• Paying Debts: Pay off all outstanding debts and liabilities. If your business doesn’t have enough assets to cover its obligations, you may need to negotiate payment plans or settlements with creditors.
  • Cancel Licenses, Permits, and Registrations

Cancel all business licenses, permits, and registrations associated with your business. This includes:

    • Local Business Licenses: Cancel any local business licenses or permits.
    • State Licenses: Cancel state-specific licenses or registrations.
    • Federal Registrations: Notify the IRS and cancel your Employer Identification Number (EIN).
  • File Final Tax Returns

You must file your business’s final federal, state, and local tax returns. This includes:

    • Federal Tax Returns: File your final income tax return and indicate that it’s the final return for the business.
    • State Tax Returns: File final state tax returns and pay any outstanding taxes.
    • Employment Taxes: If you have employees, file final employment tax returns and make final payroll tax deposits.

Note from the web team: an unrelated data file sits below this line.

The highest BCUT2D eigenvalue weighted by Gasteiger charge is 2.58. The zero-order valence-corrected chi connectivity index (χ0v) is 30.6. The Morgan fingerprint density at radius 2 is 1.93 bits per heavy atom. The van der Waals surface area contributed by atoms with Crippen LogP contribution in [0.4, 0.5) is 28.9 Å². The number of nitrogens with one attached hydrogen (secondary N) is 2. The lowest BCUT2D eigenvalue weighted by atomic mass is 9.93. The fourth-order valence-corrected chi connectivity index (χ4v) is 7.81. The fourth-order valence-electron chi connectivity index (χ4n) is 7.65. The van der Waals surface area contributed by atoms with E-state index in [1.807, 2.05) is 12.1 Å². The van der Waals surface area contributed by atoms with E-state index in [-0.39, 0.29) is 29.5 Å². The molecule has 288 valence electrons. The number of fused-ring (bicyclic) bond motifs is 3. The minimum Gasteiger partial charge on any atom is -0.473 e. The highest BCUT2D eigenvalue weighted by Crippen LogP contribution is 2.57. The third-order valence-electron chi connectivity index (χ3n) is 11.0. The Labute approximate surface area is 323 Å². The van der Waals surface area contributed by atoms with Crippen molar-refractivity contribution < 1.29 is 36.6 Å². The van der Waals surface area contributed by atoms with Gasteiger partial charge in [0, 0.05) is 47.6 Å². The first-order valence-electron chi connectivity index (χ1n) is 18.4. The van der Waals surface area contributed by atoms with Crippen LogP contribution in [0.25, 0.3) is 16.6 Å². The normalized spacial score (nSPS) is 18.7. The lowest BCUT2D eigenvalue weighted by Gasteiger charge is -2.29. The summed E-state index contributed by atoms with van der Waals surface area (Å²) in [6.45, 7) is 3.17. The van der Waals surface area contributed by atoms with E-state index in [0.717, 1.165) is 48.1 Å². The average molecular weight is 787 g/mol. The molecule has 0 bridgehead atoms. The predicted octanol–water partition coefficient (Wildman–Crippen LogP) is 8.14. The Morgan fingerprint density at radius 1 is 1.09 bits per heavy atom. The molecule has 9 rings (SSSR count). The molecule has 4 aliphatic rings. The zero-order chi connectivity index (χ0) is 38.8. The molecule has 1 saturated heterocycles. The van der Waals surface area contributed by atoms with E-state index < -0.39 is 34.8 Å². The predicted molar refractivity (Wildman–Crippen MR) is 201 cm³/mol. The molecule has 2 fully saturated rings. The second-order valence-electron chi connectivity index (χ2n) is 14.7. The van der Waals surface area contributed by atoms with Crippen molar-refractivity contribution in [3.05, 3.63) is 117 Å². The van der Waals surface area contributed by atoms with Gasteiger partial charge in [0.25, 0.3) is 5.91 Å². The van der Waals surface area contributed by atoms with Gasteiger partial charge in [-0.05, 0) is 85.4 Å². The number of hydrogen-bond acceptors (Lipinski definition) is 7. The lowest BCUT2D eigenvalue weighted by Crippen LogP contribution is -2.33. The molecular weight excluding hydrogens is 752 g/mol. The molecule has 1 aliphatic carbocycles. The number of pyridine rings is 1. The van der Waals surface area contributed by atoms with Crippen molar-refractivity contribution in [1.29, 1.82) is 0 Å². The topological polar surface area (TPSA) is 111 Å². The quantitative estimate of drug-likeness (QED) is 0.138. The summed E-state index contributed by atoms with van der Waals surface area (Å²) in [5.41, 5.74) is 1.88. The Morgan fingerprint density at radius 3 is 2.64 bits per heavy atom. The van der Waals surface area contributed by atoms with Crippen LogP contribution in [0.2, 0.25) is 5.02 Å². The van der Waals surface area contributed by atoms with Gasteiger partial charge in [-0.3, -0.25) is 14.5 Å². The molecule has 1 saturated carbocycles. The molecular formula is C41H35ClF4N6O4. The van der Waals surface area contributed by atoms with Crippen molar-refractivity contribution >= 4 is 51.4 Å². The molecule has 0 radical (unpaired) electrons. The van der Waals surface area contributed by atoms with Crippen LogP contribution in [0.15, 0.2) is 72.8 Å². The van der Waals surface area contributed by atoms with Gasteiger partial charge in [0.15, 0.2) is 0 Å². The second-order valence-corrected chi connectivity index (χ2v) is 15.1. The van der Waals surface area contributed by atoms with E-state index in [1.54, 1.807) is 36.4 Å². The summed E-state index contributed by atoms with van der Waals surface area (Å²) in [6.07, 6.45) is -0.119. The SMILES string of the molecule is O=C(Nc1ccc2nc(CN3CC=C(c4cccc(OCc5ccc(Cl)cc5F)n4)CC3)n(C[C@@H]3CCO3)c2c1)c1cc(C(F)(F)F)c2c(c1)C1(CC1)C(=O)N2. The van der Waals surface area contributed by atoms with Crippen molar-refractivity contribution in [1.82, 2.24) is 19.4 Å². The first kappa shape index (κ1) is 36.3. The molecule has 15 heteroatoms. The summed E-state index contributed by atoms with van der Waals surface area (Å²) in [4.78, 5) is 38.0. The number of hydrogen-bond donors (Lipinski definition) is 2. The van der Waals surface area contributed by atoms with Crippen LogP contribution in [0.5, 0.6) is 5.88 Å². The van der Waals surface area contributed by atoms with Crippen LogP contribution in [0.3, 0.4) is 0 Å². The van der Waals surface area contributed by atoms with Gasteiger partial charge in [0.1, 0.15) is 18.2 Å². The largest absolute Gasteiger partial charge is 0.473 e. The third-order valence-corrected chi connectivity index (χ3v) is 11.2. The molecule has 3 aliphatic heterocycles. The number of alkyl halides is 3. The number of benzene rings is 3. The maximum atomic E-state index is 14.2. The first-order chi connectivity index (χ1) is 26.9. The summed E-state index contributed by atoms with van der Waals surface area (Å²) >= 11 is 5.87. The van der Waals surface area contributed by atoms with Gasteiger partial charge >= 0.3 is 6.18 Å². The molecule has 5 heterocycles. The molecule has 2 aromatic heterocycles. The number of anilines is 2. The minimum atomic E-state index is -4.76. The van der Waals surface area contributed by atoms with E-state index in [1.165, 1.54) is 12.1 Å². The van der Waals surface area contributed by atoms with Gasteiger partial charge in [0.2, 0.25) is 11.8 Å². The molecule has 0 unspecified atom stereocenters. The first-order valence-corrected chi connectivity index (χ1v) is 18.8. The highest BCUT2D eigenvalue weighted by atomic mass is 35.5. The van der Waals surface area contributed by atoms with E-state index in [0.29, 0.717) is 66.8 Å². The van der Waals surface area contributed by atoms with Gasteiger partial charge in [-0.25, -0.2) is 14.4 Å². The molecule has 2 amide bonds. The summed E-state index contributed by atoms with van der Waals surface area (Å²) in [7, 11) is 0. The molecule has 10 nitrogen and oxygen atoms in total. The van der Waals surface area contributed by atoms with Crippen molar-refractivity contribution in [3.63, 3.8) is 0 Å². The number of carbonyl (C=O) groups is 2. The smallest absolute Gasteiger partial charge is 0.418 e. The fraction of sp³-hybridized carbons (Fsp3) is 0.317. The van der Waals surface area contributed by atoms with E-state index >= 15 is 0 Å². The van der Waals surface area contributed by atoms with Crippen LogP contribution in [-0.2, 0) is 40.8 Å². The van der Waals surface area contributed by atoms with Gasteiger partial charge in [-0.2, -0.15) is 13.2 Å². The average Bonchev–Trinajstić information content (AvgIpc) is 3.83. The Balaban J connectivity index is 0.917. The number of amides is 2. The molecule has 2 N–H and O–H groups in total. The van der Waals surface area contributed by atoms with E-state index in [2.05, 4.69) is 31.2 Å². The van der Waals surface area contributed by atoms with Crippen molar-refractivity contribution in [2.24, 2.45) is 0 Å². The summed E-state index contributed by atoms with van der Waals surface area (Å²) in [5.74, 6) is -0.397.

• Distribute Remaining Assets

After paying all debts and taxes, distribute any remaining assets to the business owners. The distribution process depends on the type of business entity:

    • Corporations: Distribute assets to shareholders based on their ownership percentage.
    • LLCs: Distribute assets to members according to the operating agreement.
    • Partnerships: Distribute assets to partners according to the partnership agreement.
  • Maintain Records

Keep detailed records of the dissolution process, including all filings, notices, and transactions. These records can be important for future legal or financial issues.


Involving a Third Party: LegalZoom

In some cases, involving a third party like LegalZoom can simplify the dissolution process. Third parties can provide expert guidance and handle many administrative tasks, ensuring the process is completed correctly and efficiently.

Benefits of Using LegalZoom

  • Expertise: LegalZoom professionals specialize in business dissolution and have the knowledge and experience to navigate the process smoothly.
  • Time-Saving: LegalZoom can handle the paperwork and communications, saving you time and effort.
  • Reduced Stress: Having LegalZoom manage the dissolution can reduce stress and meet all legal requirements.

Choosing LegalZoom

When choosing LegalZoom to help with business dissolution, consider the following factors:

  • Reputation: LegalZoom is a reputable firm with positive reviews and testimonials.